“Isn’t that Math?” Sharuf asked
“Good guess Sharuf.” I joked and we laughed again; Sharuf almost choking on his cigarette, and I knew from the slight raise of his eyebrow, Zayeed was quietly thinking the same thing I was- it isn’t that funny.
“What is an English major going to do with Math?” Zayeed said passively, sipping his soda. “Exactly what I said! Plus this assignment is part of the final grade, so I can’t not do it.”
“Two negatives in a sentence? That is so English student.” Sharuf said blowing out his last puff in rings, before throwing the glowing butt under his sneakers and squashing.
“I know someone in Engineering who will do the assignment for you if she has time. She’s a genius!” And without letting me say a thing, Zayeed excused himself to make a call- the call. He came back smiling. “She’s on campus now, but she’ll only be free in about twenty minutes. Meanwhile you make your calls.”
“Yeah, to the girl you are bringing.”
“Why do I need to bring a girl?”
“Because I have seen what you do. You go alone and then you hustle off the girls other guys struggled to take there. I almost got into a fight with Saiful bhai the last time because of you, remember?” His face had hardened slightly, as if someone splashed a drop of seriousness over it. He looked at me as if he was waiting for a defense statement, as if he needed me to explain what I was doing with the senior’s girlfriend; as if we had not talked about it the night it of the party.
“Don’t say hustle.” I said instead; “Never say hustle.”
“It sounds really wrong coming out of your Brown Asian mouth. I know you think you are Black on the inside, but-”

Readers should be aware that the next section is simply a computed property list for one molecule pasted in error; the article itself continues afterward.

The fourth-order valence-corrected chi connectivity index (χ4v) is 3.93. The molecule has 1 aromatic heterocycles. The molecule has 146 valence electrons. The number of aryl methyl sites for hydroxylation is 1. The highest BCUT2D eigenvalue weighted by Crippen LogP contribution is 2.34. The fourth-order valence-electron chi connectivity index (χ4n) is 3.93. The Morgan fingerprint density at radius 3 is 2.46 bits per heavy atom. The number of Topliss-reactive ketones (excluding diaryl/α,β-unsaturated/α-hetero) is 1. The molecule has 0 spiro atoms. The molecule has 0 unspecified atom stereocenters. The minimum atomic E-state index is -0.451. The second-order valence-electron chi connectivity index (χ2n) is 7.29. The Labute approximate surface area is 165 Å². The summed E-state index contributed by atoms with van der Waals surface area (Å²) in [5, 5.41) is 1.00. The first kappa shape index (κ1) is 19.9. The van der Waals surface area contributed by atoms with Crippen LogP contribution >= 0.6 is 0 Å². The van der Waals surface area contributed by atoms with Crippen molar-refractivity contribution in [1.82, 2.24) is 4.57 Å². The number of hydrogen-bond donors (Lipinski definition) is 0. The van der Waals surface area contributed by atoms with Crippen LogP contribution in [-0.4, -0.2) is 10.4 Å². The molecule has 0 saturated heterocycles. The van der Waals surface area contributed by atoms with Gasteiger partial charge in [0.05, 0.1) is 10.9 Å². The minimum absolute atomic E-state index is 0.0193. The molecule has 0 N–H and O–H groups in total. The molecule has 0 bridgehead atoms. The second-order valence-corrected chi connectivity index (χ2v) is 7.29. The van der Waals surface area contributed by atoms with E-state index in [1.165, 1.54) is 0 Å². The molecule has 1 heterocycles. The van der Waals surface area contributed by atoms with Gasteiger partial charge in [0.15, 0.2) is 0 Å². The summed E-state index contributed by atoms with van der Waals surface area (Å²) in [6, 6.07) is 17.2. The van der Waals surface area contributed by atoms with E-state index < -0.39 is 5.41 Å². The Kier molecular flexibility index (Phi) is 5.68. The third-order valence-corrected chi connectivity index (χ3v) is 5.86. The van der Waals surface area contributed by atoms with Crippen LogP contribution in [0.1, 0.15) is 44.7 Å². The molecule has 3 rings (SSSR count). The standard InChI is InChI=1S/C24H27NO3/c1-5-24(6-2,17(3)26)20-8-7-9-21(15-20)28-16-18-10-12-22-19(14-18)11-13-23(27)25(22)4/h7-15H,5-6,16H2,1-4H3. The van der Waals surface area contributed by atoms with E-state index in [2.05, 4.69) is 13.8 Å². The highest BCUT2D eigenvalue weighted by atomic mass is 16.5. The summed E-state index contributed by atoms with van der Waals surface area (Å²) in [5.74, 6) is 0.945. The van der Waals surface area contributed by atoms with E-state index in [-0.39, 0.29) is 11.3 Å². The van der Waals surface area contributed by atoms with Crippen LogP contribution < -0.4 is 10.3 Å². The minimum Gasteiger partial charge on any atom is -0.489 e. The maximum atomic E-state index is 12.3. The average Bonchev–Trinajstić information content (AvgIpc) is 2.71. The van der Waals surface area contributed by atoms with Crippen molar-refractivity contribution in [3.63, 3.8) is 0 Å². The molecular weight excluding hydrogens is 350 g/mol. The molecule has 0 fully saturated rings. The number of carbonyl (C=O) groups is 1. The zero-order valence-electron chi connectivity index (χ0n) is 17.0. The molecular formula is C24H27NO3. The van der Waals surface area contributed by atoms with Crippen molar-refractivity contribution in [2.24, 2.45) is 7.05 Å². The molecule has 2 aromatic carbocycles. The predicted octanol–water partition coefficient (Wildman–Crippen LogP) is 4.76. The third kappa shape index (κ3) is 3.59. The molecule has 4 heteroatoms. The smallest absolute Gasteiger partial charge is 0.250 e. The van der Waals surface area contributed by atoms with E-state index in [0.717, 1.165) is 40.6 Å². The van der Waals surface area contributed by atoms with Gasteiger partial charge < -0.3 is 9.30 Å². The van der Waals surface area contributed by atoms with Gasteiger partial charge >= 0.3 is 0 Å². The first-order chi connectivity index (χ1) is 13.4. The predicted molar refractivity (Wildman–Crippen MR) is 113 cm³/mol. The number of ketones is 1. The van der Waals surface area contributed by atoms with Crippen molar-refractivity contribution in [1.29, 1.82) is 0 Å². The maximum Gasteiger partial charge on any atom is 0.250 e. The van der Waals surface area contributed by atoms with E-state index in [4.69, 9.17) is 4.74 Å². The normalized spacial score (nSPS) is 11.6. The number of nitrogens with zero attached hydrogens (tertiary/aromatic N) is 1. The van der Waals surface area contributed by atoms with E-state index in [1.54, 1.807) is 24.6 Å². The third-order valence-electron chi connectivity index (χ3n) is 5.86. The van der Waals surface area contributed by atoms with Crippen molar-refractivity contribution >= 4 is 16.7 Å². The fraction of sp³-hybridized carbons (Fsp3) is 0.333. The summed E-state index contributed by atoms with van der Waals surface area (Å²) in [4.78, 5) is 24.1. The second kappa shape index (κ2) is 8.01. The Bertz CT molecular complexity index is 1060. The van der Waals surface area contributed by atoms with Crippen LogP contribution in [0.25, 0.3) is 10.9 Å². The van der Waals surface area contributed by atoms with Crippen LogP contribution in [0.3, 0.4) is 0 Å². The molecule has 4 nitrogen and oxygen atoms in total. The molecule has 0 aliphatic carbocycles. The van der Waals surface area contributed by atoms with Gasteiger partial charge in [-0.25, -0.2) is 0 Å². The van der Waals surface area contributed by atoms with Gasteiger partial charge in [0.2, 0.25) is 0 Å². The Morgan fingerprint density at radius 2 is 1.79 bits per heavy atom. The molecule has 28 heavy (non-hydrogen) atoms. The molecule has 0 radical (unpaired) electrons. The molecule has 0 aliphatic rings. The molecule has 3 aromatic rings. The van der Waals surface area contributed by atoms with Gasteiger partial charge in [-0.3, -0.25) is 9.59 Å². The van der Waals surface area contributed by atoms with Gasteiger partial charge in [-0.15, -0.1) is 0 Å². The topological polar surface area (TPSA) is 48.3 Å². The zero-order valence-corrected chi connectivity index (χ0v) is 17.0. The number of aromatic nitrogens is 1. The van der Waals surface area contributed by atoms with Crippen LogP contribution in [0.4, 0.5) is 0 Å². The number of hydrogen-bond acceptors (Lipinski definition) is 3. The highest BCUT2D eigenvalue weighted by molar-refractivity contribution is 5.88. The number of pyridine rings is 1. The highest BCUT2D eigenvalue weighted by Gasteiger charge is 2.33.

“What the-” he looked in amused confusion, “racist bastard,” he said, and we all cracked up heartily. But I knew I had to call someone, so I called Bishrat; the only girl who did almost as good as I did in class; pretty but had nothing on Aisha. She couldn’t make it. She was Farukkh sir’s T.A, and according to her she had midterms and assignments he had given her to correct, and so she could not go out. Same excuse she gave the last time, and the time before that. She wasn’t lying though; I don’t think so; being a T.A could be so demanding; exactly why I didn’t even apply. Although I sometimes thought of the pay and privileges, and wished I did.
About twenty five minutes later, Zayeed got a text, and he asked us to come with him to the library. It was the person who was supposed to do my assignment for me. If she is pretty, I thought, maybe I’ll ask her to the party as a payback for the favor- the very deserved good turn that came from the first one.
The library was quiet as usual when we got there, with students sitting in front of books that looked too big for them, in concentrations that looked too tight for their soft faces. I walked with Sharuf directly behind Zayeed as he strode ahead; it was his friend after all. I had thought something familiar about the back of the person we were walking towards; and I wished now I was wrong, for when she turned and said “hiii,” it was the high-pitched, sing-song voice I had been chatting with yesterday; the ‘genius’ we were standing in front of, was Aisha.
-by Howard B Maximus